When I decided to enter the EASTER contest on a whim, I knew I didn’t want to make an explicitly Easter-themed entry. Many of the entries into past EASTER contests focused on the Resurrection of Jesus and I didn’t think I could bring anything new to that story, especially within 30 seconds (the time limit of the contest). The contest did allow for non-Easter-themed entries, as long as they kept to the spirit of spring. With a 30-second time limit, I knew I had to limit myself to a single-gag film. The pun of bird and birdie (the golf term) came into my head, and I decided to structure my film around that.
I knew minifig-scale birds wouldn’t work, so I opted for life-size bird models built from LEGO. The model-making took most of the week, averaging one model a day (3 birds, egg/nest, and golf club). I chose a cardinal, bluejay and canary because their shapes are very recognizable, even in stylized LEGO form, and they were different bright colors. The egg turned out to be significantly larger than the size I was hoping for (a chicken egg), but the larger sizes was necessary to better approximate the shape of an egg in LEGO. As I continued to build the set, I added a branch for the cardinal to stand on so it could be raised higher than the canary in the foreground. Originally I intended to use a printed-out backdrop to simulate the sky, but in the end I went with a plain blue background supplemented with flat LEGO trees and clouds.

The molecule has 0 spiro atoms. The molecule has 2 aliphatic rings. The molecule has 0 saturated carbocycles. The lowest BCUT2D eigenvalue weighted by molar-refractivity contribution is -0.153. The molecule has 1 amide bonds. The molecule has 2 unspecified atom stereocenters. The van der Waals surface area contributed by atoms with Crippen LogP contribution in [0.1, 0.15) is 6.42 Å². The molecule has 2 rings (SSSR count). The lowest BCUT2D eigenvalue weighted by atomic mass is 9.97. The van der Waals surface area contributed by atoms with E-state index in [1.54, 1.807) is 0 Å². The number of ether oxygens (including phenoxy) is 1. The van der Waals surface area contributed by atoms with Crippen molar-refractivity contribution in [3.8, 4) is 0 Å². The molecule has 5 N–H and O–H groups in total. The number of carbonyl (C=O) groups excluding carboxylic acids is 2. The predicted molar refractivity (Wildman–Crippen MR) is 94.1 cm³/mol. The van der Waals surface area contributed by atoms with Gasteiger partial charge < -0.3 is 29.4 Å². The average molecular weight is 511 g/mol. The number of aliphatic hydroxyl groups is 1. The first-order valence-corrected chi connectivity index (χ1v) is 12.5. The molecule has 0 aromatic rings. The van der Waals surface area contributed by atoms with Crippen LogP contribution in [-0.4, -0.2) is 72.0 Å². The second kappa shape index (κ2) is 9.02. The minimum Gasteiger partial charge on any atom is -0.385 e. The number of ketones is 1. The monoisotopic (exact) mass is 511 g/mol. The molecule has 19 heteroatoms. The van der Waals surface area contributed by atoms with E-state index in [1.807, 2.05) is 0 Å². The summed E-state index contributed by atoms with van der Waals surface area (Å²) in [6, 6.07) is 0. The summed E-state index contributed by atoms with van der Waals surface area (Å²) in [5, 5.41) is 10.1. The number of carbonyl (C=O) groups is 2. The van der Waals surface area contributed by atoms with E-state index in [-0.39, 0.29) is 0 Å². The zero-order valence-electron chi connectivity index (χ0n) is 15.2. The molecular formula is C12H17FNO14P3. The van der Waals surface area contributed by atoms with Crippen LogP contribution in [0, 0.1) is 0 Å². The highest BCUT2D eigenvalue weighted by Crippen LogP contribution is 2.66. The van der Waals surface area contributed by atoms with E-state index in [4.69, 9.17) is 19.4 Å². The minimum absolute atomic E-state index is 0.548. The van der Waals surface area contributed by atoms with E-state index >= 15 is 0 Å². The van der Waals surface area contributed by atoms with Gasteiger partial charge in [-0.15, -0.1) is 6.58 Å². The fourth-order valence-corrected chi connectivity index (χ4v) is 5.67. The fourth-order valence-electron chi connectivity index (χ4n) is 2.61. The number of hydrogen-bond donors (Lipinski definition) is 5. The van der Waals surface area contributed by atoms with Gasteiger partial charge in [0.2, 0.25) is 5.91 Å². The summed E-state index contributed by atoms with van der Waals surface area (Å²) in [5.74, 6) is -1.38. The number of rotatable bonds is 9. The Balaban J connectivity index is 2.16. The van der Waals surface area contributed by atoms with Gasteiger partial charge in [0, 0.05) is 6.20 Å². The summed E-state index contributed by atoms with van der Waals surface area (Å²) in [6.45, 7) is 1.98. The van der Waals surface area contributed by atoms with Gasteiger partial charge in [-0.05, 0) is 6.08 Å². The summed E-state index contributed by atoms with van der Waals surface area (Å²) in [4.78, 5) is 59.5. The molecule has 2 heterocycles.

Animation took place in one day, in one take. Originally, I wanted to animate the cardinal flying in and landing on the branch at the very start of the film, but I didn’t have a strong enough rig to support the bird model, and I was already pressed for time. Animation was straightforward, but the swinging club proved to be a bit of a challenge. When blocking the shot, I didn’t account for the angle of the swing, and it quickly became apparent that the shaft of the club would smack into the neck of the bluejay. There was no real way to get around the problem without completely redoing the composition of the shot, so I shrugged and just allowed the shaft to pass through the bluebird. The club is only onscreen for a few frames, so I hoped it would go unnoticed.